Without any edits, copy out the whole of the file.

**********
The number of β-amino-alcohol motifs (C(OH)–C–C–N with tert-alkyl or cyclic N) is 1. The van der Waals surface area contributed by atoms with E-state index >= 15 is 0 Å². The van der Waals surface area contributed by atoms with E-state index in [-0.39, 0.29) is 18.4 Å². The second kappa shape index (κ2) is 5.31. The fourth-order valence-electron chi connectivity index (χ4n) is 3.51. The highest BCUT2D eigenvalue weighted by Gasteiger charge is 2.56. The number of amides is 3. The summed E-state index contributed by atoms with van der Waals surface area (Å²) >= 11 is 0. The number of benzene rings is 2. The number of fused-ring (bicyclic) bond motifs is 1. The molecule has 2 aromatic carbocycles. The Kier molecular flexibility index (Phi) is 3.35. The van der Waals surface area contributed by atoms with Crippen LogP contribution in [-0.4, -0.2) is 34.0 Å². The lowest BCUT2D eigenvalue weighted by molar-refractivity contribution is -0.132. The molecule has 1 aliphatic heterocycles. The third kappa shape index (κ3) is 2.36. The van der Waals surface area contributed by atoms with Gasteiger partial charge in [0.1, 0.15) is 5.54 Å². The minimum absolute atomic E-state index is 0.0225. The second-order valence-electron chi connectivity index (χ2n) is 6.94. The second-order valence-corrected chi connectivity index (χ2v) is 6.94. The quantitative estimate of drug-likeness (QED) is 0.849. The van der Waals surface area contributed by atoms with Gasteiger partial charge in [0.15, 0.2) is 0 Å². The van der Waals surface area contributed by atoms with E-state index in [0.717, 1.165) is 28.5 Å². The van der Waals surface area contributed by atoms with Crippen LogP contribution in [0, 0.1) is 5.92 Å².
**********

The number of β-amino-alcohol motifs (C(OH)–C–C–N with tert-alkyl or cyclic N) is 1. The van der Waals surface area contributed by atoms with E-state index >= 15 is 0 Å². The van der Waals surface area contributed by atoms with E-state index in [-0.39, 0.29) is 18.4 Å². The second kappa shape index (κ2) is 5.31. The fourth-order valence-electron chi connectivity index (χ4n) is 3.51. The highest BCUT2D eigenvalue weighted by Gasteiger charge is 2.56. The number of amides is 3. The summed E-state index contributed by atoms with van der Waals surface area (Å²) >= 11 is 0. The number of benzene rings is 2. The number of fused-ring (bicyclic) bond motifs is 1. The molecule has 2 aromatic carbocycles. The Kier molecular flexibility index (Phi) is 3.35. The van der Waals surface area contributed by atoms with Crippen LogP contribution in [-0.4, -0.2) is 34.0 Å². The lowest BCUT2D eigenvalue weighted by molar-refractivity contribution is -0.132. The molecule has 1 aliphatic heterocycles. The third kappa shape index (κ3) is 2.36. The van der Waals surface area contributed by atoms with Gasteiger partial charge in [0.1, 0.15) is 5.54 Å². The minimum absolute atomic E-state index is 0.0225. The second-order valence-electron chi connectivity index (χ2n) is 6.94. The second-order valence-corrected chi connectivity index (χ2v) is 6.94. The quantitative estimate of drug-likeness (QED) is 0.849. The van der Waals surface area contributed by atoms with Gasteiger partial charge in [0.15, 0.2) is 0 Å². The van der Waals surface area contributed by atoms with E-state index in [0.717, 1.165) is 28.5 Å². The van der Waals surface area contributed by atoms with Crippen LogP contribution in [0, 0.1) is 5.92 Å².